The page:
How to transform a dying business into a star business | Fin24

How to transform a dying business into a star business

Apr 24 2019 12:22
Amanda Visser

In ancient times mapmakers placed the phrase “here be dragons” at the edges of their known world – beyond those markers were dangerous and unexplored territories.

In the business world those edges of the map represent the “Kodak cliff” (see previous edition of finweek), where companies are afraid to venture into the new world or to explore new territories. 

Brian Armstrong, professor of digital business at Wits Business School, says one of the reasons companies end up in distress is that they lose touch with their market. 

This often happens because their competitors do things differently, there are new entrants in the market and their customers’ wants and needs have evolved.

Once you realise you are in trouble, you have to almost immediately start running two parallel businesses – the so-called twin engine model – says Bronwyn Williams, trend translator for Flux Trends and keynote speaker with Unique Speakers Bureau.

It won’t be easy.

The current business is paying the bills, there are existing ecosystems, and there are people and players involved.

“You must realise that if you keep the current business, you are going to run it into the ground.

It is going to become a cash cow and eventually the milk runs out and the business is dead in the water – just like your Nokias and your Kodaks,” says Williams.

Kodak’s competitor – Fujifilm – followed the twin engine model to help save the brand by shifting from film to makeup. 

Fujifilm discovered that its core strength was its chemistry. 

It found that one of the chemicals used in developing film had anti-oxidant properties. 

The end result of this realisation was a new high-end beauty range, Astalift, which is currently selling across Asia and in luxury stores across Europe.

Shapeshifting successfully

The biggest challenge to making a successful business shift, as was the case with Fujifilm, is having the courage to take bold action to rescue the situation, explains Armstrong. 

Often when a company is in distress and has lost its competitive edge, the availability of funds to invest in the transformational programme is tight.

The temptation then is to gain leverage or extract value from previous investments. 

However, it is more important to ask where future profits are going to come from and to focus investments in those areas.

It can be a painstakingly long process.When a company realises it has lost its edge, it is similar to getting lost in the mountains, says Pierre du Plessis, strategist and keynote speaker on innovation and leadership.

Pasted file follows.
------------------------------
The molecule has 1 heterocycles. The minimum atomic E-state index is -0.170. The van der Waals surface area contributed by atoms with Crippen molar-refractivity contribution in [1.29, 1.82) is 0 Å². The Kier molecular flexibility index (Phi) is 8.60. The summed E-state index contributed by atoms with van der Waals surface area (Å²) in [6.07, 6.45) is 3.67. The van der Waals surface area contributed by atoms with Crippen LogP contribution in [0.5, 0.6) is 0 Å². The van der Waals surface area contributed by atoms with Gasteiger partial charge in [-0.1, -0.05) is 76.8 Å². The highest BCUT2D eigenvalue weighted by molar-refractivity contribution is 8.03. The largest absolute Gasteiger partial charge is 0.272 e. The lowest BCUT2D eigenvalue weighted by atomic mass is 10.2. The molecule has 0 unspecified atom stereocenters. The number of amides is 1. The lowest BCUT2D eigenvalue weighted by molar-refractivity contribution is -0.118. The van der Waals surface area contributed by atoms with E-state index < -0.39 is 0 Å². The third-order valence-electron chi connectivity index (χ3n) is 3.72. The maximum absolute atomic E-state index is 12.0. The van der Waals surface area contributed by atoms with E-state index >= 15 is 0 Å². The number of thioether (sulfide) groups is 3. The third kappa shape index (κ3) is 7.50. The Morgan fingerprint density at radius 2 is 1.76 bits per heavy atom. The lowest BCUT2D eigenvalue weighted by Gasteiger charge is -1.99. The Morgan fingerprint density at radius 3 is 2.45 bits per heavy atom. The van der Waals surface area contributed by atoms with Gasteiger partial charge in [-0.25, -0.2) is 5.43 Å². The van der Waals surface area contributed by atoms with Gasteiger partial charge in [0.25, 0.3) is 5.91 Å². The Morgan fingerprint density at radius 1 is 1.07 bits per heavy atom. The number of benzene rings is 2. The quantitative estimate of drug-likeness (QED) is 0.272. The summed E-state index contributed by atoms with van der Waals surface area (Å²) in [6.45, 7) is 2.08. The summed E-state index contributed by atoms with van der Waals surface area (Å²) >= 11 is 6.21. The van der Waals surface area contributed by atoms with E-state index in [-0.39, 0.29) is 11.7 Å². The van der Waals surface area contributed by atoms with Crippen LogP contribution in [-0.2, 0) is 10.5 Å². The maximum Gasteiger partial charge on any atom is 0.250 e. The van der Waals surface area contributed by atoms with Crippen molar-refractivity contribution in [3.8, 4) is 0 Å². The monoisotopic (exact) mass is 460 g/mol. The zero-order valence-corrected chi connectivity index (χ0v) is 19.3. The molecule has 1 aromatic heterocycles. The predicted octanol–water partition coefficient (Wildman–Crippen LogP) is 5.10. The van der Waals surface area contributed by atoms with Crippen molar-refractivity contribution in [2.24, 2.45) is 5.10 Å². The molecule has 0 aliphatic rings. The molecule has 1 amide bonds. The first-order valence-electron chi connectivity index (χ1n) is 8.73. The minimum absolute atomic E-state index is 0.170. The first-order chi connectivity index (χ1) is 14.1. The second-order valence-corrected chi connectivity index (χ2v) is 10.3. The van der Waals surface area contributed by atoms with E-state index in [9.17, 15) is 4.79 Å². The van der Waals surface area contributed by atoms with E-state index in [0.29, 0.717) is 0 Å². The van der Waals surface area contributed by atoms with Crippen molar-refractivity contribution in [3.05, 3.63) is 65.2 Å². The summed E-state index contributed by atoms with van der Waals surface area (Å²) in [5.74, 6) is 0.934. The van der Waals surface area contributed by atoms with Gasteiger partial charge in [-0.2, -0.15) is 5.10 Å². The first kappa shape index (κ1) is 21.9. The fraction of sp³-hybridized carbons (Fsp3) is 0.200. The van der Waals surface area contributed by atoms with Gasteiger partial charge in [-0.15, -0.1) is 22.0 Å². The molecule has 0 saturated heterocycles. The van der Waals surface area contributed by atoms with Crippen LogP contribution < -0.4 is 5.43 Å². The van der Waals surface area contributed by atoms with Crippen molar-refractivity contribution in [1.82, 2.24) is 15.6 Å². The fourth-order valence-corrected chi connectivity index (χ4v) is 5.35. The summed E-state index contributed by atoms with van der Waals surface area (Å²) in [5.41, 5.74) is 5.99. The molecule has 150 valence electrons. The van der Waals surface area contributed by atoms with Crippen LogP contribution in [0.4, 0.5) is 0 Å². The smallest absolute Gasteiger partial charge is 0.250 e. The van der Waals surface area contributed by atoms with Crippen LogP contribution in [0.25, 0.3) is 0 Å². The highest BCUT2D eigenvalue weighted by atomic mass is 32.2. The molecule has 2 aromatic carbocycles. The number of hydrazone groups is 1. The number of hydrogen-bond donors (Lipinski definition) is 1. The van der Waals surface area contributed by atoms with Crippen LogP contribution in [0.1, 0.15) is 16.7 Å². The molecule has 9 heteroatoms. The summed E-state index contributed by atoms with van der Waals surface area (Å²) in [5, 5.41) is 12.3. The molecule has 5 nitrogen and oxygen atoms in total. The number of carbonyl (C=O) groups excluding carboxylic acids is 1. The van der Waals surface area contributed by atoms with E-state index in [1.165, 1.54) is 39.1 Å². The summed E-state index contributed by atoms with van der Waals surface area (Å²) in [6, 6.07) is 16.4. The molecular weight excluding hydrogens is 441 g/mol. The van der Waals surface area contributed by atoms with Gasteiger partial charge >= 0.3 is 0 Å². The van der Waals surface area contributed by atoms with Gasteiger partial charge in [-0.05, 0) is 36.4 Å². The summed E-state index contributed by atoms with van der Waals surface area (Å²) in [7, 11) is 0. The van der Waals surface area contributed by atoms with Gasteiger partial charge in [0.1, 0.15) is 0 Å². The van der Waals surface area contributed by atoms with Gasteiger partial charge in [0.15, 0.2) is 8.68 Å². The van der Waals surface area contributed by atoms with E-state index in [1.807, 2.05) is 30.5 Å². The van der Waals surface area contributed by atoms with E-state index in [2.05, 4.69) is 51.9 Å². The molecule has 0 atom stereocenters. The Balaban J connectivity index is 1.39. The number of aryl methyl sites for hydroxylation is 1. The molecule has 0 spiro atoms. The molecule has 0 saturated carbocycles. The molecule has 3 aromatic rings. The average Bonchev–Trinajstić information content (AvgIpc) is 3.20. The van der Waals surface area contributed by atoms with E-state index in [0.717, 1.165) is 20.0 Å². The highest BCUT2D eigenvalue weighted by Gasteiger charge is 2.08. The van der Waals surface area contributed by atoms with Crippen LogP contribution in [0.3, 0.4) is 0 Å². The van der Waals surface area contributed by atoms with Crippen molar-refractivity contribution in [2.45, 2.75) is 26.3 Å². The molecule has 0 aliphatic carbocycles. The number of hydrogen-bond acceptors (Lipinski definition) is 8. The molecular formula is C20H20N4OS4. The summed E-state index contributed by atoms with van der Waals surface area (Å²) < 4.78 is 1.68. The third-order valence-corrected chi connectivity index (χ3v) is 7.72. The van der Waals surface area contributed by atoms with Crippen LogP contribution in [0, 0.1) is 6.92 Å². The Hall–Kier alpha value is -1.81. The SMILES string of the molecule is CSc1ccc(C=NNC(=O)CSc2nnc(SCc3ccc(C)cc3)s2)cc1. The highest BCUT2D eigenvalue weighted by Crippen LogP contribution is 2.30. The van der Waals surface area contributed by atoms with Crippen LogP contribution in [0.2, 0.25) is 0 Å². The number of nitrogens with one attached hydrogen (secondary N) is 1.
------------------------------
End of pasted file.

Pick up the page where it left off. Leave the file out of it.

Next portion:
“The moment you realise you are lost, the worst thing you can do is to continue moving.

The most valuable thing to learn is to stop and to observe where you are and what is happening around you,” says Du Plessis.

There is a lot of noise in the world today, and very little clear signals, he says. 

It therefore takes time and a keen sense of observation to find the signals.

Pivoting a business requires a fundamental structural shift in mindset and a real commitment to allocate resources where it will make a difference, says Flux Trends’ Williams.

“The best way to predict the future – even if it is a cliché – is to create it,” explains Williams. 

The challenge, however, is to create a vision that everyone in the company finds worth working towards.

According to Williams, the future is either going to happen to you based on what someone else has planned, or you can be part of planning it. 

It is useful to have conversations on this topic with teams in middle management and teams at an operation level. 

Lower-level employees are often frightened of change because when they hear words like “change management”, they think of it as code for restructuring (which is code for having to find a new job).

Du Plessis, however, reckons that chaos is a gift – and one that should not be allowed to go to waste. 

It offers the opportunity to do things that have previously not been possible. 

“It breaks down all the barriers which prohibit us from innovating… It’s like skiing. You have to lean into your discomfort to be able to move forward.”

A successful turnaround strategy requires efficient communication.

It is oxygen to the process. 

In order to prevent levels of anxiety among employees, there has to be a constant “vision leak”, says Du Plessis.

Armstrong believes there has to be a tight alignment on all levels of the business when it comes to understanding why the company has to change; how it will change; and how the change will be measured.

Research shows that the current lifespan of a Fortune 500 company is around 10 to 15 years. 

If you only focus on today’s business, you are not doing enough to remain relevant and to build a legacy business. 

Companies that don’t do enough to embrace change are run by “bean counters who want to extract value from the cash cow rather than lead people on to the next star business”, says Williams. 

This article originally appeared in the 18 April edition of finweek. Buy and download the magazine here or subscribe to our newsletter here.

brands  |  transformation  |  companies

A sector on the rebound?

2020-02-18 14:44

20 February issue
Subscribe to finweek